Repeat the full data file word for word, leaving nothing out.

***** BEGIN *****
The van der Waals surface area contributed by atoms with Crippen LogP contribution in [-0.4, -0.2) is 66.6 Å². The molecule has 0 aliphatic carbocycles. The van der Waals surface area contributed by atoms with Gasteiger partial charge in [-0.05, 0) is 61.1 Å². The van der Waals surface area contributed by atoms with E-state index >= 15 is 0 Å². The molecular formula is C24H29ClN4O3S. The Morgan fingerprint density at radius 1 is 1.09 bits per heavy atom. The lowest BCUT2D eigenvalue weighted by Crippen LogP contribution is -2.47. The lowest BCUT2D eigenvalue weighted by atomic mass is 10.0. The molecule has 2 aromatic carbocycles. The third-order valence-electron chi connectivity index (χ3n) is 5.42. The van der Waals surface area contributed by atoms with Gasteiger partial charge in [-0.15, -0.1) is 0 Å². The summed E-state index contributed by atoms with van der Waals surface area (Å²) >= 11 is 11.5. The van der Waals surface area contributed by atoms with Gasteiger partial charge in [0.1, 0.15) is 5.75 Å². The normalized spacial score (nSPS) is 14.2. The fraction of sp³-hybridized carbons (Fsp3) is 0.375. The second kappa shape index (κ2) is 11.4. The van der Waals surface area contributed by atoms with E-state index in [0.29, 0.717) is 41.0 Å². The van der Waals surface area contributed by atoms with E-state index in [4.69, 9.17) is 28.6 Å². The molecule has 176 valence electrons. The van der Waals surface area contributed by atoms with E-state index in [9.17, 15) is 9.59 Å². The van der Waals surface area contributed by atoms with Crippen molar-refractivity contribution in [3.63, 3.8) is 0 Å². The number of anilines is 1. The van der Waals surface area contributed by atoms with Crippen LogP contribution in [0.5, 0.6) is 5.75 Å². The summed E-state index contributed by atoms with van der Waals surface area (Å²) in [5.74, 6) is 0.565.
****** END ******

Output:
The van der Waals surface area contributed by atoms with Crippen LogP contribution in [-0.4, -0.2) is 66.6 Å². The molecule has 0 aliphatic carbocycles. The van der Waals surface area contributed by atoms with Gasteiger partial charge in [-0.05, 0) is 61.1 Å². The van der Waals surface area contributed by atoms with E-state index >= 15 is 0 Å². The molecular formula is C24H29ClN4O3S. The Morgan fingerprint density at radius 1 is 1.09 bits per heavy atom. The lowest BCUT2D eigenvalue weighted by Crippen LogP contribution is -2.47. The lowest BCUT2D eigenvalue weighted by atomic mass is 10.0. The molecule has 2 aromatic carbocycles. The third-order valence-electron chi connectivity index (χ3n) is 5.42. The van der Waals surface area contributed by atoms with Gasteiger partial charge in [-0.15, -0.1) is 0 Å². The summed E-state index contributed by atoms with van der Waals surface area (Å²) >= 11 is 11.5. The van der Waals surface area contributed by atoms with Gasteiger partial charge in [0.1, 0.15) is 5.75 Å². The normalized spacial score (nSPS) is 14.2. The fraction of sp³-hybridized carbons (Fsp3) is 0.375. The second kappa shape index (κ2) is 11.4. The van der Waals surface area contributed by atoms with E-state index in [0.29, 0.717) is 41.0 Å². The van der Waals surface area contributed by atoms with E-state index in [4.69, 9.17) is 28.6 Å². The molecule has 176 valence electrons. The van der Waals surface area contributed by atoms with E-state index in [9.17, 15) is 9.59 Å². The van der Waals surface area contributed by atoms with Crippen molar-refractivity contribution in [3.63, 3.8) is 0 Å². The number of anilines is 1. The van der Waals surface area contributed by atoms with Crippen LogP contribution in [0.5, 0.6) is 5.75 Å². The summed E-state index contributed by atoms with van der Waals surface area (Å²) in [5.74, 6) is 0.565.